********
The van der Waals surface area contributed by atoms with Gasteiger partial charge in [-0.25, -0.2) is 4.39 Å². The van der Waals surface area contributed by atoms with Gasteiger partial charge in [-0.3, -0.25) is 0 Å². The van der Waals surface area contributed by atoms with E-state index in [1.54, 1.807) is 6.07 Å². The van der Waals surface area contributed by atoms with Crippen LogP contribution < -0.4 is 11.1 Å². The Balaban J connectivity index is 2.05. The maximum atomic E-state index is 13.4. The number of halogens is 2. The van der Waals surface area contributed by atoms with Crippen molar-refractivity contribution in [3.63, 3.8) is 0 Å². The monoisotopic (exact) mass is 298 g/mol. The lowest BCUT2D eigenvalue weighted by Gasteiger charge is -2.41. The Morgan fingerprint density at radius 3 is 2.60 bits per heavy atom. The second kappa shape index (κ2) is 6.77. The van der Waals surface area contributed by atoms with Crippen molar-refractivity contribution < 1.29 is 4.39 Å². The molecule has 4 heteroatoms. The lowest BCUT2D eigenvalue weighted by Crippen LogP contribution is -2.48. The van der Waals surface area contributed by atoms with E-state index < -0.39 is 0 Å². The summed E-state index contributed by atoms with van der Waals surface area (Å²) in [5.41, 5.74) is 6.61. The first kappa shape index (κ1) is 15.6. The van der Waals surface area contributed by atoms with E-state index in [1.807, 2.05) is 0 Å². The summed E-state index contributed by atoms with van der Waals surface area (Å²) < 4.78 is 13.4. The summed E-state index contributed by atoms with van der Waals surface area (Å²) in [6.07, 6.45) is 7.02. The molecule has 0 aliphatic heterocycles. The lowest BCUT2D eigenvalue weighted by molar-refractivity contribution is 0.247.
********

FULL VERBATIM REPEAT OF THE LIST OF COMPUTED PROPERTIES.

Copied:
The van der Waals surface area contributed by atoms with Gasteiger partial charge in [-0.25, -0.2) is 4.39 Å². The van der Waals surface area contributed by atoms with Gasteiger partial charge in [-0.3, -0.25) is 0 Å². The van der Waals surface area contributed by atoms with E-state index in [1.54, 1.807) is 6.07 Å². The van der Waals surface area contributed by atoms with Crippen LogP contribution < -0.4 is 11.1 Å². The Balaban J connectivity index is 2.05. The maximum atomic E-state index is 13.4. The number of halogens is 2. The van der Waals surface area contributed by atoms with Crippen molar-refractivity contribution in [3.63, 3.8) is 0 Å². The monoisotopic (exact) mass is 298 g/mol. The lowest BCUT2D eigenvalue weighted by Gasteiger charge is -2.41. The Morgan fingerprint density at radius 3 is 2.60 bits per heavy atom. The second kappa shape index (κ2) is 6.77. The van der Waals surface area contributed by atoms with Crippen molar-refractivity contribution < 1.29 is 4.39 Å². The molecule has 4 heteroatoms. The lowest BCUT2D eigenvalue weighted by Crippen LogP contribution is -2.48. The van der Waals surface area contributed by atoms with E-state index < -0.39 is 0 Å². The summed E-state index contributed by atoms with van der Waals surface area (Å²) in [5.41, 5.74) is 6.61. The first kappa shape index (κ1) is 15.6. The van der Waals surface area contributed by atoms with E-state index in [1.807, 2.05) is 0 Å². The summed E-state index contributed by atoms with van der Waals surface area (Å²) < 4.78 is 13.4. The summed E-state index contributed by atoms with van der Waals surface area (Å²) in [6.07, 6.45) is 7.02. The molecule has 0 aliphatic heterocycles. The lowest BCUT2D eigenvalue weighted by molar-refractivity contribution is 0.247.